Everything! There are long-exposure waterfalls, wildlife, macro photography and Milky Way opportunities so you will need all your gear.
Tripod, zoom lens, wide angle lens, ND filters, extra batteries and memory cards.
WHAT ESLE TO BRING
Hiking boots, bug spray (seasonally), cold weather gear, and temperatures can suddenly change.
HOW TO GET THERE
Mount Rainier National Park Photography – We visited the park on Route 706 East. This great little town on the way in has some spots you will want to stop and photograph. You can see the little church, The Mount Rainer Scenic Railroad, and just a few cool things around the small town. It’s a good time to stop here for food at the Mount Rainer Railroad Dining Co. Be sure to get some food and or snacks. There is only one more stop for food along the way and again at the top of the mountain, and it’s costly.
DATES and HOURS OF OPERATION
Call the park at 360-569-2211 to confirm road and facility status or check the website for current information. During the snow season, some roads close. Information changes seasonally. SEE THE CURRENT DETAILS HERE.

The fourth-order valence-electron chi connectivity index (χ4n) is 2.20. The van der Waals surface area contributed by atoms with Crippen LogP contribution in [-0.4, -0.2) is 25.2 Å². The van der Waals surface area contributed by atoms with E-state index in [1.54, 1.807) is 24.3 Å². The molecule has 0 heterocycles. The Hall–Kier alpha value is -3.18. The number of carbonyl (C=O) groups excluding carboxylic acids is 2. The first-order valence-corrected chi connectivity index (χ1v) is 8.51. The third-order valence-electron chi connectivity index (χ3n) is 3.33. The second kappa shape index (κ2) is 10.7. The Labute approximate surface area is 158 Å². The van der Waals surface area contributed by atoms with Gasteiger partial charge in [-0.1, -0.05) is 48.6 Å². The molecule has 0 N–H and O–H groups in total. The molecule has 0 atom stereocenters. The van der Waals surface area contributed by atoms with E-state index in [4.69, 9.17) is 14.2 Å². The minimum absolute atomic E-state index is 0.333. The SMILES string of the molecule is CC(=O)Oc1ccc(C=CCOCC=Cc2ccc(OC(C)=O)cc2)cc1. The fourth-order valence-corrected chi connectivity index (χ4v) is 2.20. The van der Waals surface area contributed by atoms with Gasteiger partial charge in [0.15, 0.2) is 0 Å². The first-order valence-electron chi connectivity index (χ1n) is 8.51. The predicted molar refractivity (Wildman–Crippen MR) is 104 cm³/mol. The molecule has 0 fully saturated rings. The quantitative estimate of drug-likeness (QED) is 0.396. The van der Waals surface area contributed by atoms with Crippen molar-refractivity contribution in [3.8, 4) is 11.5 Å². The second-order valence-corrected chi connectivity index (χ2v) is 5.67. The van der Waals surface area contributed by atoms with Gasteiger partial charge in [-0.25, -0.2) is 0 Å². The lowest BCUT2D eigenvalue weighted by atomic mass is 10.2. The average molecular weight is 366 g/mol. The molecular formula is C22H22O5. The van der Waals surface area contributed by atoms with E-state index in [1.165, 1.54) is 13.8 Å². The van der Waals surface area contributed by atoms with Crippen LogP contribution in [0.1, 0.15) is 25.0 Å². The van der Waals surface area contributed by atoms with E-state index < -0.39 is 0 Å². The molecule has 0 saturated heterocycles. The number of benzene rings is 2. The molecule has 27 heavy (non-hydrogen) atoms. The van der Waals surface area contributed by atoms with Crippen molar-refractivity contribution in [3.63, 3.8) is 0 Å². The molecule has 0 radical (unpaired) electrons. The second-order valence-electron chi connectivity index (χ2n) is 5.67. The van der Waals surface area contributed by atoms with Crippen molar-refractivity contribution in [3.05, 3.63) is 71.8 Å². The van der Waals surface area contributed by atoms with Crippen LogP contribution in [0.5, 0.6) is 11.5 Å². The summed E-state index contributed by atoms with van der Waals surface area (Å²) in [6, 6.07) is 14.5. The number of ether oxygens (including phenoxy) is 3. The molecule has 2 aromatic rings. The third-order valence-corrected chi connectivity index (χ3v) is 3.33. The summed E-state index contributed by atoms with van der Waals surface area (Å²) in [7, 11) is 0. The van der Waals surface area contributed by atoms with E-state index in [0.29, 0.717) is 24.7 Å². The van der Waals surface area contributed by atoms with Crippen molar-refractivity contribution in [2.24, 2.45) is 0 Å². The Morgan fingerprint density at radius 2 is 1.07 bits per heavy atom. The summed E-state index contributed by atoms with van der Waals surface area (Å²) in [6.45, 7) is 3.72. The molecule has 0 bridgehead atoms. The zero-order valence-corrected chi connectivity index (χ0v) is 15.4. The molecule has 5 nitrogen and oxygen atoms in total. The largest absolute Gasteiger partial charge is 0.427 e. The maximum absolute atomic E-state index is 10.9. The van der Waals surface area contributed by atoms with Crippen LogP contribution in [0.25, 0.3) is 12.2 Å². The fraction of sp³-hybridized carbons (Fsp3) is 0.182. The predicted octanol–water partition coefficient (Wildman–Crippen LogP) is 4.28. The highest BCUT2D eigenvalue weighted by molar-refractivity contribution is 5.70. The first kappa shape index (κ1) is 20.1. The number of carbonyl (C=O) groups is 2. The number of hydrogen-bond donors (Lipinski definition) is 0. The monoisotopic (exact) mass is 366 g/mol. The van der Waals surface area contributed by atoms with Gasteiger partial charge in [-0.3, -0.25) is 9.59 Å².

OTHER PHOTOGRAPHY NEARBY
- Olympic National Park
- Mount Saint Helens
Christine Falls – Mount Rainier National Park
Mount Rainier National Park – Christine Falls
This spot is not to miss as you drive along the road to Mount Rainier. There are few places to park off this busy spot, but you should find enough parking spots if you get there early on a weekday. We enjoyed this spot for about an hour, and it was one of the only picturesque areas we found on our journey. We visited this day solely to photograph it. It was cloudy/foggy and rainy that day, so we did not experience some of what Mount Rainier had to offer viewing-wise.
We had to find the exact place to see the falls without the tree limbs our way. This first picture was shot at four sec. f/22, ISO 100. f/22 and ISO 100 are standard for your waterfall photography, and you must be on a tripod to do a long exposure. Your shutter speed will vary depending on your filter. We like the Tiffen 1.2, which we used here. It only gives a slight color cast and is easily correctable. It was enough on a cloudy/rainy day to easily allow a 4-second exposure. See Neutral Density Filters and learn about them here if you are unfamiliar with them. Have some lens clothes handy when shooting in the rain, and don’t forget your lens hood and camera raincoat.